x Abu Dhabi, UAETuesday 23 January 2018

Subsidy removal will undermine region’s economies

Removing subsidies can cause even worse problems if it damages local economies or increases the rate of youth unemployment.

When it was first mooted that energy subsidies might end in Egypt, Yemen and Tunisia – three countries where household income is low and poverty high – it was clear a crisis would occur if such a policy was implemented any time soon. All three nations are economically fragile, in states of delicate transition and prone to instability.

There is, in fact, an outright and dangerous disconnect between the reality of those who live day to day in these countries and those who seek to remove the subsidies and float energy prices to levels approaching those in the western world.

This is because talk about energy subsidy reform for Arab countries is not, in any sense, a debate. Rather, it is a monologue conducted by international lending agencies – and there are always dangers in listening to only one side of a story.

It is true, of course, that universal subsidies are a vast waste of resources.

When a government imposes a subsidy, four things generally happen. Firstly, a subsidised product is sold below the actual cost of its production. Secondly, people tend to consume more of that particular product. Thirdly, other public spending priorities get sidelined and lose funding. And finally, government deficits tend to grow as subsidies take hold.

It is also true that the logic behind subsidy reform is sound: imposing controls on spending and conserving resources are responsible and appropriate policies.

By some estimates, energy subsidies in the Mena region claim 8.5 per cent of GDP, which is not sustainable in the long-term. But, as far as those Arab countries are concerned – and Tunisia has already begun a subsidy elimination programme – various complexities will manifest themselves if subsidies are removed too quickly.

Since energy use permeates every industry and every home, a universal subsidy is, by definition, spread across the economy. For instance, energy subsidies lower domestic food prices by reducing local input costs, such as transportation, storage and processing.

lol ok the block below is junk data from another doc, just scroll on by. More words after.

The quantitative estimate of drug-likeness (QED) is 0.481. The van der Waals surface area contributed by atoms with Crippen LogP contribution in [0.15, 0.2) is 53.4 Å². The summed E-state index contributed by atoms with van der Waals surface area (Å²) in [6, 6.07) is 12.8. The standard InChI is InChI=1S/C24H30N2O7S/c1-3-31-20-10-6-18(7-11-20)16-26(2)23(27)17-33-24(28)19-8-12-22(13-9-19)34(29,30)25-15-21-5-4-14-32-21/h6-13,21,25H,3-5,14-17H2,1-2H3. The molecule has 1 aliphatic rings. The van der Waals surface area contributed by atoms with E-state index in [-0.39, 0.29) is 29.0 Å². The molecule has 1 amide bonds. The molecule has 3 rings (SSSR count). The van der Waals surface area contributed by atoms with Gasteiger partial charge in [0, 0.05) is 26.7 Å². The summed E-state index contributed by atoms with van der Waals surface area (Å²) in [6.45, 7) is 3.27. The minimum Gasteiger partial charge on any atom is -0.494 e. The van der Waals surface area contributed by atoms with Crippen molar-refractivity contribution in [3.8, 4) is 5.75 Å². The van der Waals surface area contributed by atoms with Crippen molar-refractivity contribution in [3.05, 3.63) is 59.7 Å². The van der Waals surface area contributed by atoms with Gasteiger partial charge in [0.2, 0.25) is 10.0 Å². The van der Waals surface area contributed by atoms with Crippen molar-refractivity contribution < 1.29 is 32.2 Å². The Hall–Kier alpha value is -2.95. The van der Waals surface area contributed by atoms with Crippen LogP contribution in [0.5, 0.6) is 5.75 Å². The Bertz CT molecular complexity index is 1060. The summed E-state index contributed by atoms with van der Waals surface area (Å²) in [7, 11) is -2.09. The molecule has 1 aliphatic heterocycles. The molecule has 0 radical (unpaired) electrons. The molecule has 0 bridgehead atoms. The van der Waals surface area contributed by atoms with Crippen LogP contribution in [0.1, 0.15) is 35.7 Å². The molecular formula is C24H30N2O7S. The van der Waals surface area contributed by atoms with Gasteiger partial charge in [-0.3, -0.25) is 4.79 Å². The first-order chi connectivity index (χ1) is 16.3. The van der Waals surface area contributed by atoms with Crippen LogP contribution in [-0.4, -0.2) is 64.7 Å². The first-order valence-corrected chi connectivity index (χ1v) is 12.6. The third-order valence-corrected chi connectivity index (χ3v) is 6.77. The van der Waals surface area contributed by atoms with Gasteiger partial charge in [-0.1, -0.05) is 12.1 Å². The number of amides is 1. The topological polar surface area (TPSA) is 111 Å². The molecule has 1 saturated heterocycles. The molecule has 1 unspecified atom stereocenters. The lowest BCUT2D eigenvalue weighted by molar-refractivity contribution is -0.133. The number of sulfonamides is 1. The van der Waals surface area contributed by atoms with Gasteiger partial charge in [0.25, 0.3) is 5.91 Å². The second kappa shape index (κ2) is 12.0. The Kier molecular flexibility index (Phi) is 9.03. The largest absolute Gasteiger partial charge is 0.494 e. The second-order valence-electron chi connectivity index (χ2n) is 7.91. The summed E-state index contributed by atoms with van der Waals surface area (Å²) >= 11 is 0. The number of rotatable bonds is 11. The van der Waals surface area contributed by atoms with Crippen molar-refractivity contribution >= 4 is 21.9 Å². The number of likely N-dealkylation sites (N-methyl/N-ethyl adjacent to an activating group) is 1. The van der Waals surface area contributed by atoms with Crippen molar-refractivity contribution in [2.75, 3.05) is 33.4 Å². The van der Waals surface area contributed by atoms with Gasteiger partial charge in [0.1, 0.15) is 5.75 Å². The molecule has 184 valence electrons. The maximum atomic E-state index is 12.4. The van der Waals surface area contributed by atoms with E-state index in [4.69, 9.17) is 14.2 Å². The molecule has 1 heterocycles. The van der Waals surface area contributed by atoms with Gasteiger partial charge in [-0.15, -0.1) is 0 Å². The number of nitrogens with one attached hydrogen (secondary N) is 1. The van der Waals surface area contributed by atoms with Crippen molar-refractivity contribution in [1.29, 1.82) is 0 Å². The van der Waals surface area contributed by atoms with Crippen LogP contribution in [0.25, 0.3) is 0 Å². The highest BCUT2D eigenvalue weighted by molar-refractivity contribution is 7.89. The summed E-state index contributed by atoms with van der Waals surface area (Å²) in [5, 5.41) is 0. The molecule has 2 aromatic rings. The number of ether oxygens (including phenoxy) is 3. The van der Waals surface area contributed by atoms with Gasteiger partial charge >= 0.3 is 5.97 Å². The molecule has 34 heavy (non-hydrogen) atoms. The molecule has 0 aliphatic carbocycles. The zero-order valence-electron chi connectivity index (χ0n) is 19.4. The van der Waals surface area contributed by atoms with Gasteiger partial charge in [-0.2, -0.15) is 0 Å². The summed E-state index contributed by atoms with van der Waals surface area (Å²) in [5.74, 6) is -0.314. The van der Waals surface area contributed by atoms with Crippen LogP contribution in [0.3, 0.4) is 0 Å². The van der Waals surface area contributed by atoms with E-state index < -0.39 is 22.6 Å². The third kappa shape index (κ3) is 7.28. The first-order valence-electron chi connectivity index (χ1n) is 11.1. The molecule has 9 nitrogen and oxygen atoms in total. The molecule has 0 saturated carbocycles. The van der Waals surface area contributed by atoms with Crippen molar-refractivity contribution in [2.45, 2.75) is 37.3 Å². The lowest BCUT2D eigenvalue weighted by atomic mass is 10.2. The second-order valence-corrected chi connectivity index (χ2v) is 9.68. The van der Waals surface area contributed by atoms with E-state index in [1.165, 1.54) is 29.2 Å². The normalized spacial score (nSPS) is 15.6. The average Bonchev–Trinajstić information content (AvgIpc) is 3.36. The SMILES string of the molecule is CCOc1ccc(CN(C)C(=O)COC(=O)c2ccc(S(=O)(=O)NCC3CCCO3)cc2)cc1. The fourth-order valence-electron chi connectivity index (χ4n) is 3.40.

If energy prices rose dramatically, producers and employers would either try to cut overheads, or pass increases onto consumers, or both. Imagine if this were to happen in countries struggling with explosive levels of youth unemployment.

Arab countries in post-revolution transitions also have more investment and production constraints than they did three years ago. They have worse internal security, higher insurance costs, weaker currencies, costlier inputs and less liquidity.

Subsidised energy is one of the few mitigating factors that has continued to breathe some life into these countries’ private sectors that have been hit hard by the revolutions and their aftermath.

Energy subsidies also partially buffer domestic markets from higher global food prices.

If they were removed, some local farmers and small producers would be driven to the wall by higher costs.

External competition would further compound local market challenges, particularly from European and US agricultural exporters, who are – and the irony is rich here – heavily subsidised.

The consequences would be felt most severely in the rural areas of these countries because of the absence of adequate employment opportunities outside the agriculture sector and significant rural poverty.

In Tunisia, Yemen and Egypt, agriculture generates between 9 and 15 per cent of GDP, and in Tunisia and Egypt accounts for 17 and 28 per cent of employment respectively. Any removal of subsidies would ripple through the economy by accelerating the cost of living.

The most crucial issue to target, therefore, should be how to raise productivity so people can enjoy a better standard of living through higher incomes.

All of this is a matter of sequencing reforms properly. It shouldn’t be about simply removing an item from a budget. If the universal energy subsidy is eliminated too quickly in these Arab countries, particularly at this fragile stage of their effort to rise and recover from extended economic trouble and political instability, the consequences could derail their economies even further.

Amal Kandeel runs Pioneers International, a US-based company specialising in business and development advice for the Middle East and North Africa region